Issue 2, 2015. April-May

   

HOW CAN GEORGIA IMPROVE?

Dimitri Shvelidze

It is not news that many counties build their economy and economic strategy mainly on tourism. The hospitality sector plays a huge role in a country's further development. From my position as the deputy director at River Side Hotel Georgia, I have unique insight into how Georgia's strategy for the tourism sector is playing out in real time. While I believe the government's policy and priorities to develop the tourism industry are largely correct, I believe there are several areas that need improvement if Georgia is going to reach its full potential as an international tourist destination.

I work with tourists every day. And every day I see ways we need to improve if we want to compete with Turkey, Greece and the hundreds of other holiday destinations available in our region and further abroad.

- Advertising - Georgia had nice ads that were actively distributed in many EU countries. Currently, it appears that there is no clear strategy on where and how our country is to be advertised. If such a plan exists, we are not aware of it; it is a problem of internal communication or, maybe, a lack of information. For example, the United States and western EU countries like Spain, France, Germany, Great Britain, etc. may be very interested in our country's tourism and business potential. By partnering with their tourism agencies and famous channels, Georgia can actively and successfully advertise itself.

- In order to make effective ads, Georgia must change. Currently, there is need for infrastructure improvements in Tbilisi and the rest of the country. For instance, Georgia suffers from an insufficient number of modern toilets in cities and on the roads. Many other minor issues also exist: roads, signs, accessibility, parking, safety infrastructure, and cleanliness. I often listen to some of our guests who discuss their experiences during their visits. While they like our beautiful country, they usually admit that our infrastructure needs improvements in every way.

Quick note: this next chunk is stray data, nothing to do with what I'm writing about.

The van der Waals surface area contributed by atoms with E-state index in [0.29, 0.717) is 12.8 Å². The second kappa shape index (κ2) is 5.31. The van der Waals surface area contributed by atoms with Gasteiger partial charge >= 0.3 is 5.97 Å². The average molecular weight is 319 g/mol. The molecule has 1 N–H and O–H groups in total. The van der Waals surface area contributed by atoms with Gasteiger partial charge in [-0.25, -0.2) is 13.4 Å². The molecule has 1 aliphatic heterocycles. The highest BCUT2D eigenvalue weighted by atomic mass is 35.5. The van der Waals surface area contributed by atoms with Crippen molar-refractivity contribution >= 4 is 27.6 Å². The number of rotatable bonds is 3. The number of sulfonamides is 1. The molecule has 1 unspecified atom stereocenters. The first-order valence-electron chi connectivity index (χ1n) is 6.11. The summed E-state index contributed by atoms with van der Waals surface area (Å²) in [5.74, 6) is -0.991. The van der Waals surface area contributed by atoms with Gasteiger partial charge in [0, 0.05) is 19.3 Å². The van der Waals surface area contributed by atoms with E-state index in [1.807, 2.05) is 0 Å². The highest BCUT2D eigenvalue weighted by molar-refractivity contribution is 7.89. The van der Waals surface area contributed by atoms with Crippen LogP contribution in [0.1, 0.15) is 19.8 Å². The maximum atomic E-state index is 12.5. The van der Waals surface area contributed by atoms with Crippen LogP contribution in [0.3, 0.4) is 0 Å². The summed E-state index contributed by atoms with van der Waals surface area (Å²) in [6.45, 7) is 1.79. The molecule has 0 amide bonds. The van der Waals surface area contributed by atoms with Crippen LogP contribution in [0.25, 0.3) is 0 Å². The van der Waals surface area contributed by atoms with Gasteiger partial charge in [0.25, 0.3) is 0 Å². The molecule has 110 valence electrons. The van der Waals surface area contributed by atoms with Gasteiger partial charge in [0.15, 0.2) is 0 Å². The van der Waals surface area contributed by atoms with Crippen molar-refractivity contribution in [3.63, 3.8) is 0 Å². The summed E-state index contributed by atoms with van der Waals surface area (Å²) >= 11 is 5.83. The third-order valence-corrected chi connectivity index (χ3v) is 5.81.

- Taxation - Many EU countries have used tax relief to encourage investment. For example, VAT for the hospitality sector in many Western countries has been reduced to 6-8%, while it is 18% in Georgia. Research from Deloitte has concluded that lowering VAT for hotels can stimulate tourism, lower the costs of accommodations, and make these businesses even more profitable.

- Make tourists come to Georgia and spend here - Organizing international forums, fairs, meetings, and concerts will also facilitate Georgia's ability to attract tourists. For example, Maroon 5 will be holding concerts in EU countries in May and June. Georgia could have also hosted one of their concerts and boosted its own popularity among neighboring countries. Georgia used to host famous music stars in Tbilisi, especially during Christmas and the New Year period. These resulted in high tourist inflow, mainly from our neighboring countries.

- Attitude is everything. From the moment people exit the plane, Georgia is being judged. If we can offer good service from touch down to wheels up, tourists - and investors - will continue coming back. That means the government - not just the private sector - needs to focus on a motto that we love in the hospitality sector: "How can we help you?" One of Georgia's biggest problems is a shortage of qualified labor. We face this problem in our hotels too, when candidates often do not have sufficient knowledge of what is required. Even proficiency in several languages is now a major issue, and we constantly motivate candidates to learn. Taking care of one's team is the most important factor.

- Implementing new and effective policy to preserve ecology.

To summarize, tourism in Georgia should be boosted in numerous ways and supported by appropriate agencies, ministries, and officials.

Georgia, despite being very small and suffering from territorial disputes, is rich in nature and beauty that should be utilized in a sustainable way to further the country's development.

However, the government must have the desire to make Georgia better than yesterday and better than any other more-developed country in order for Georgia to compete internationally. Walt Disney once said, "If you can dream it, you can do it." We all can change Georgia for the better.

Dimitri Shvelidze is the business development managerat Mira-Group LLC. The author of four books, Shvelidze graduated from the law faculty at Tbilisi State University in 2011 and the private law faculty at the University of Georgia in 2013 with honors. He also has a diploma from Cambridge College, UK, in Business Management.

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